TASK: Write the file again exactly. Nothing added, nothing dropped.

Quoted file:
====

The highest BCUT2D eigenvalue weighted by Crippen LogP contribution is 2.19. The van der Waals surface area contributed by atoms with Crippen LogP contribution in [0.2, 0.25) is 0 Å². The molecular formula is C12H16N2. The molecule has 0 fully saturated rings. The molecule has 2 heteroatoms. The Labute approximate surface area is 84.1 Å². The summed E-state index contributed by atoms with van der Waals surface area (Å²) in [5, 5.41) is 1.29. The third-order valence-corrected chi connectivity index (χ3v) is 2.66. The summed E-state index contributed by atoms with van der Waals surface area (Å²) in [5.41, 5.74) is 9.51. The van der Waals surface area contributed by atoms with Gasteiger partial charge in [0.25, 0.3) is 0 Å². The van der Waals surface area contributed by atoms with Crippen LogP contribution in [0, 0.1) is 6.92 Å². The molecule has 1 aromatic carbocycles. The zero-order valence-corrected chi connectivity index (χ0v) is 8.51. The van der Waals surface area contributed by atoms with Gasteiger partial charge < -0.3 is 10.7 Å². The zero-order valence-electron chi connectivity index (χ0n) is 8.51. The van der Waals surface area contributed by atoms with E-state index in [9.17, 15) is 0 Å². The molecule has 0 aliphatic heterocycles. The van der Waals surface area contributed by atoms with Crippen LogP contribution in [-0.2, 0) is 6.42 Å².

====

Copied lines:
The highest BCUT2D eigenvalue weighted by Crippen LogP contribution is 2.19. The van der Waals surface area contributed by atoms with Crippen LogP contribution in [0.2, 0.25) is 0 Å². The molecular formula is C12H16N2. The molecule has 0 fully saturated rings. The molecule has 2 heteroatoms. The Labute approximate surface area is 84.1 Å². The summed E-state index contributed by atoms with van der Waals surface area (Å²) in [5, 5.41) is 1.29. The third-order valence-corrected chi connectivity index (χ3v) is 2.66. The summed E-state index contributed by atoms with van der Waals surface area (Å²) in [5.41, 5.74) is 9.51. The van der Waals surface area contributed by atoms with Gasteiger partial charge in [0.25, 0.3) is 0 Å². The van der Waals surface area contributed by atoms with Crippen LogP contribution in [0, 0.1) is 6.92 Å². The molecule has 1 aromatic carbocycles. The zero-order valence-corrected chi connectivity index (χ0v) is 8.51. The van der Waals surface area contributed by atoms with Gasteiger partial charge < -0.3 is 10.7 Å². The zero-order valence-electron chi connectivity index (χ0n) is 8.51. The van der Waals surface area contributed by atoms with E-state index in [9.17, 15) is 0 Å². The molecule has 0 aliphatic heterocycles. The van der Waals surface area contributed by atoms with Crippen LogP contribution in [-0.2, 0) is 6.42 Å².